We think the rebuilding of the Steelers has to start on a different level and with a more radical move: Give Tomlin more control. He came to the Steelers as a virtual unknown and was plugged into a well-established way of doing things. Obviously, when Pittsburgh’s talent level was high, that worked splendidly and resulted in two Super Bowl appearances and one win.
But now that a series of poor drafts have caught up with the team (and we really don’t know what role Tomlin played in those decisions) and there’s a need to rebuild, we think it should be done the Tomlin way. If that means going to a 4-3, so be it. If it means new coordinators on both sides of the ball, bring it on. If it means losing Kevin Colbert, bite the bullet.
We don’t know if Tomlin has the answers – and that’s the point. The Steelers great years were built on a wonderful collaboration of owner and front office and coach, but that collaboration has turned into a stew of incompetence. The fastest way out of such a malaise is by following a single voice and vision for success. We’re not sure if Mike Tomlin possesses that voice (we know he’s got the vocabulary for it), but if you think he’s still the guy that knocked your socks off in that job interview seven years ago, it’s time to find out.
+Based on a quick look at the StubHub ticket market and our innate understanding of both yinzers and sports fans, we’re expecting actuall attendance Sunday to be in the mid- to high-50s and possibly below 50,000 if there’s even the slightest sign or rain.
+ With so few positives to mention from Sunday, we’d be remiss not to note that Antwan Blake (#41) had a nice special teams game with three tackles.
+ Without going into another drawn-out discussion of the Richie Incognito – Jonathan Martin situation in Miami, just let us say that the national dialogue on the situation this week makes it clear that most people are still in denial about just what they’re watching in terms of professional football: A blood sport, played by men full of fury, which sometimes becomes rage, and often leaves them both physically and emotionally traumatized. But the money’s good.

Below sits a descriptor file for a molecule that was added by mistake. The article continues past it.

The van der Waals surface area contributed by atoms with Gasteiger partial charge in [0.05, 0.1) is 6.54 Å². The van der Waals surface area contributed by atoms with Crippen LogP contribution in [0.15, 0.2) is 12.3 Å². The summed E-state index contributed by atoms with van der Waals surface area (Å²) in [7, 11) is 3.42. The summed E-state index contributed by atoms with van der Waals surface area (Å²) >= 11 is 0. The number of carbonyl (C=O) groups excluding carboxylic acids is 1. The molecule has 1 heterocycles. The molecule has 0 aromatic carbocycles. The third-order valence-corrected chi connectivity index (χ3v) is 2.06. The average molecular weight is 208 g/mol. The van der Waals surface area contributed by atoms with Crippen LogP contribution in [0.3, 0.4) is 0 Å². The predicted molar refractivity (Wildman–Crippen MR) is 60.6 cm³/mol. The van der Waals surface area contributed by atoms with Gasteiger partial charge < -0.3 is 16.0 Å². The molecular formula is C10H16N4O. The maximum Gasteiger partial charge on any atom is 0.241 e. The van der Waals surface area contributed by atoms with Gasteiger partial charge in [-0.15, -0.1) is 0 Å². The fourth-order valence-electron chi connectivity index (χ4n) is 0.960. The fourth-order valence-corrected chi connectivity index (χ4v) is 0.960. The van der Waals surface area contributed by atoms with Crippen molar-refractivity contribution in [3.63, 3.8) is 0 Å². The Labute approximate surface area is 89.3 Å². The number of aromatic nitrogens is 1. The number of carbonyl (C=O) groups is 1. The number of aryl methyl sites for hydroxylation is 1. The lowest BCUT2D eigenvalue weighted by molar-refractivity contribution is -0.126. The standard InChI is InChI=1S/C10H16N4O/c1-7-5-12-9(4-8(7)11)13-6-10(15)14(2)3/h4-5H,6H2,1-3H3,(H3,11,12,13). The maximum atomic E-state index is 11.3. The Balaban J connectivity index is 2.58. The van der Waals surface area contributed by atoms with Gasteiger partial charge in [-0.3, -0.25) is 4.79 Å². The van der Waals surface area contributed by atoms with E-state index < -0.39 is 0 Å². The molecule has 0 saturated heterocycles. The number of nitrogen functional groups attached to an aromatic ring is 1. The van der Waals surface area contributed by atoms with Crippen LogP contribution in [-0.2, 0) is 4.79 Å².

The pick: Just checking a sampling of the picks in this game, both nationally and locally, it’s clear people are still having trouble coming to terms with the fact that the Bills are the better football team here. We see Buffalo being able to run the ball well enough early to allow E.J. Manuel to settle back in at quarterback and then we see him burning the Steelers secondary on play-action later on. A 100-yard game from Le’Veon Bell (that would keep Ben Roethlisberger around 28 attempts and 275 yards) might change the dynamic but it’s nearly impossible to predict that will happen, so ... Bills 23-21.
Last week: Unfortunately, forecasting Tom Brady’s resurgence last week was easy pickings for us. The double win moves us to 4-4 straight up and 5-3 versus the spread.